Wednesday, May 14, 2008

Over complication?

I was reading one of the links that I get as RSS sent from Ragawald today about JSR-308 (What hath java wrought). This JSR describes some additional annotation on types that would extend the java type system allowing the compiler to do some more static checking work for me. There was a further breakdown explanation that was linked off the "What hath java wrought" article that is also worth reading for a good background on what this JSR could translate into. The additional write up is on Wide Awake Developers titled When Should You Jump? JSR 308. That's When.

Dynamic vs. Static

SO - I took a little dive down The Rabbit Hole, as I am apt to do, and followed a bunch of links on JSR-308. To be perfectly honest I am greatly disturbed by the information that I found. There has been a great deal of discussion about Dynamic languages, static languages and languages that are mostly static taking on some of the dynamic language goodnesses (or vise versa). Both sides (static and dynamic) have some relativly cogent arguments about why their thing-a-ma-gigger should be the one that means the most to the most programmers. Personally, as I have stated in the past, I am a "use the best tool for the job" type of person. Not only that, but I tend to try to bring in the stylistic flavor of other languages into the language I am using at the time, often mixing styles and metaphores as I go. Both arguments are powerful and at the same time equally pointless in the face of just being simple and getting done what you need to get done.

So, in terms of the JSR specifically, let me say that I am disappointed because the JSR I don't think is bringing anything of intrinsic value to the java language. This may be because I am looking for inherntly simple things or it may just be that I am personally a simpleton but lets assume that I give / gave myself the benefit of the doubt in this case. The title of the JSR-308 says the following:

"JSR 308, “Annotations on Java Types”, enriches the Java annotation system"

which I will admit on the surface seems simple, but it SOOOOO very much implies so much more. This JSR would allow the common coder to add annotations on java types and even further would allow the common coder to supply an annotation to a generic type as well. Some people would consider this to be progress... I am personally not so sure. Take the following example shamlessly pilfered from the "Wide Awake Developers" site:

void marshal(@Readonly Object jaxbElement, @Mutable Writer writer) @Readonly { ... }

Can someone please explain to me what this line would mean to some other class in my code? Better yet can someone please explain what are the potential outcomes of having a line like this in my code in an effort to "improve" my overall codebase?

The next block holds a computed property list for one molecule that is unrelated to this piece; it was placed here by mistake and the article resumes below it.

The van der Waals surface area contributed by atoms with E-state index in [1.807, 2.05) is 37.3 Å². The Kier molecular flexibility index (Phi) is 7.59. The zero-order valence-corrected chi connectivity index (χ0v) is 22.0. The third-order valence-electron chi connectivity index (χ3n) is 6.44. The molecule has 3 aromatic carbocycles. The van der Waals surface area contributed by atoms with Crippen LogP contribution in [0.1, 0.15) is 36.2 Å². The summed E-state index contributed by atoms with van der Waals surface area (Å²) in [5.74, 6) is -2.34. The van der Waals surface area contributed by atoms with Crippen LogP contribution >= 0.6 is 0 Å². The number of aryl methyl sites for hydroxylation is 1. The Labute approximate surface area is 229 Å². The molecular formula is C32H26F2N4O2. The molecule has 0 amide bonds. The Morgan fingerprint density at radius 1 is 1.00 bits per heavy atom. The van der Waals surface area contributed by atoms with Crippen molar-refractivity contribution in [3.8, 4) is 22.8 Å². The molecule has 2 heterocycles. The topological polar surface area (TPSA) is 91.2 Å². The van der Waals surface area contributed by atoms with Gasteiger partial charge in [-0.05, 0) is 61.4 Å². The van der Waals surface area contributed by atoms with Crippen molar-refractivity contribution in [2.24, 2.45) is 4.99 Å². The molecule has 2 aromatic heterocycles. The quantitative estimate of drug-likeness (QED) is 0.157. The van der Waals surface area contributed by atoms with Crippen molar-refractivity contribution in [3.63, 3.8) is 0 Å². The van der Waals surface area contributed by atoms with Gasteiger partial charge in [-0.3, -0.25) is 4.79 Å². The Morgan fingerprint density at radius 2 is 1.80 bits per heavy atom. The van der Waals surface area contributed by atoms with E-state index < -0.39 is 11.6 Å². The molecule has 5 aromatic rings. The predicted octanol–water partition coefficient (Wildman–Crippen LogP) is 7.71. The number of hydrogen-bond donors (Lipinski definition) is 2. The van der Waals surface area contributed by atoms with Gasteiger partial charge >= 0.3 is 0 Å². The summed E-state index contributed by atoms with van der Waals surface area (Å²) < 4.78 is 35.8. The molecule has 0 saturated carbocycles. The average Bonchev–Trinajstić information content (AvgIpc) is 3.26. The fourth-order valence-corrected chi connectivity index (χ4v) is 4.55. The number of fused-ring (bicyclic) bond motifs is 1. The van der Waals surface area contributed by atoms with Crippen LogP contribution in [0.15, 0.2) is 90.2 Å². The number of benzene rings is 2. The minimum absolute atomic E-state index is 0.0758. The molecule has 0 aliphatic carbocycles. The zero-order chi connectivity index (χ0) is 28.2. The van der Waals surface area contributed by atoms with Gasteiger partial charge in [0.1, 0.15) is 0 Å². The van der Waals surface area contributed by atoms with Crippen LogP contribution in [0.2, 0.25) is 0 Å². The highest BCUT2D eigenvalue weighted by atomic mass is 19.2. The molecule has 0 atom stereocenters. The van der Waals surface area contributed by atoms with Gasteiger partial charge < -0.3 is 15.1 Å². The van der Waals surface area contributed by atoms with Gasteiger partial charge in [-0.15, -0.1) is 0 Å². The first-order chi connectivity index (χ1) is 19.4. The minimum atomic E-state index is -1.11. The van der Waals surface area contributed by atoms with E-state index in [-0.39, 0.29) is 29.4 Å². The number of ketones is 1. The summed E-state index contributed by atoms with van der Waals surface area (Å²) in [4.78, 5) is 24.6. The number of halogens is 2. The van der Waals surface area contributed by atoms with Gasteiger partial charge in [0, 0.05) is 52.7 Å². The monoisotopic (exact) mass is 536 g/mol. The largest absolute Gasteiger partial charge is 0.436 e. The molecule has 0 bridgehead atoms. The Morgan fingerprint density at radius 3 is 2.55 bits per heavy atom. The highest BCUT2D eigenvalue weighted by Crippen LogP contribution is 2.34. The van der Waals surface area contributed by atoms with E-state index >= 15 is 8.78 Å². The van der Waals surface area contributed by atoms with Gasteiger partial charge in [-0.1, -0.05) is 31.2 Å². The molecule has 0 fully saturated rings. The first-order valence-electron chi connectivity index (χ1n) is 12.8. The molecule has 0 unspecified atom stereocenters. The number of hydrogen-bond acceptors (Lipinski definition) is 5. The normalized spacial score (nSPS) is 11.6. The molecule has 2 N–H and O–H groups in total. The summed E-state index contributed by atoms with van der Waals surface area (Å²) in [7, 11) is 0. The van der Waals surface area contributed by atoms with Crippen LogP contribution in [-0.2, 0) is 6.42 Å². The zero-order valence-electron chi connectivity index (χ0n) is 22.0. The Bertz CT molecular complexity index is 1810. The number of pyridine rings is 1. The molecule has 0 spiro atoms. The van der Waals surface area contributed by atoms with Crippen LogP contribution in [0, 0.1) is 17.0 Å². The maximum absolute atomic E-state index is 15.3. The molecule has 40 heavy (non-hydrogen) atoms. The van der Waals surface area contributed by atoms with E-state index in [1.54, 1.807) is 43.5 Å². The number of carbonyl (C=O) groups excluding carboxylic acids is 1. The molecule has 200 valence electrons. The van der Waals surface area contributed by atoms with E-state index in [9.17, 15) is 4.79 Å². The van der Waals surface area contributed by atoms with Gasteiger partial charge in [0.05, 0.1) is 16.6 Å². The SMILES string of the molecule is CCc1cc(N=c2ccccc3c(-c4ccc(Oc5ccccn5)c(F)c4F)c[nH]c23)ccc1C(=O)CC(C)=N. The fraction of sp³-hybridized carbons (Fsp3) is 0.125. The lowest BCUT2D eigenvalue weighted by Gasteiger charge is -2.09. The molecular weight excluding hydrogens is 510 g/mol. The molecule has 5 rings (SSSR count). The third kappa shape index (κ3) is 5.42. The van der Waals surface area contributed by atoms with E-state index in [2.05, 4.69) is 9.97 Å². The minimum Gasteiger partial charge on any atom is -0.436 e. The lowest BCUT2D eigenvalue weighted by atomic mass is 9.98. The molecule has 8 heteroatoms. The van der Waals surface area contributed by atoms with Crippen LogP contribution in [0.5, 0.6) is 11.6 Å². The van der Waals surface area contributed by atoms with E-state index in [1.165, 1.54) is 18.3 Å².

If I had to guess someone can probably explain to me that the @Readonly is telling me that jaxbElement will not change in the method context. They can tell me that @Mutable is telling me that the 'writer' variable will change in the method context and that the second @Readonly is telling me that the method itself can only be called by something else that is also marked as @Readonly. Holy CRAP is that an amazing amount to remember about a single method.

Now I can hear a bunch of people sputtering that this feature would eventually find its way into being managed by the IDE's we may all use and love. I personally say that even if it does, that the value introduced by these new annotations is/will be lost on most people.


One of the first things that I learned in programming and IT in general is that one should always keep a level head and try to look for the simple explanations and simple ways of doing something first. Keep It Simple Stupid is what I was always told. I came to understand that for the most part this old adage holds true. Granted that there are times where it is not always possible to do, maybe it is a particularly hard algorithm that needs implementing or other such item - but even in those cases attempting to be as straight forward as possible will help the person that follows you up in attempting to maintain and support the code. The addition of these new type annotations I do not think is in the vein of KISS. I think that this new JSR is about attempting to solve an ever smaller set of 'potential' coding issues (bad nulls, modifying variables you didn't intend and the like). The value proposition I just don't feel is there.

Specifically I think that this JSR is heading in the wrong direction. While most newer languages these days are heading in the direction of being more dynamic, more human readable and human understandable - this annotation JSR moves java in the other direction. We all know programming is hard but do we really need to make it even more so with something like this? This JSR raises the barrier to understanding what the code is doing in my opinion, lowering the overall understanding of java programmers of how their system works. Keep in mind that we have some other already complex things to solve... things like understanding multithreading and keywords like volatile better, maybe even adding some better multicore-multithreading support into the language... instead and to my dismay we as a community are out there attempting to solve a little niche of a problem. Granted the types of problems that this can solve are plenty hard to find and debug - but for an experienced programmer they are a small amount of an overall codebase.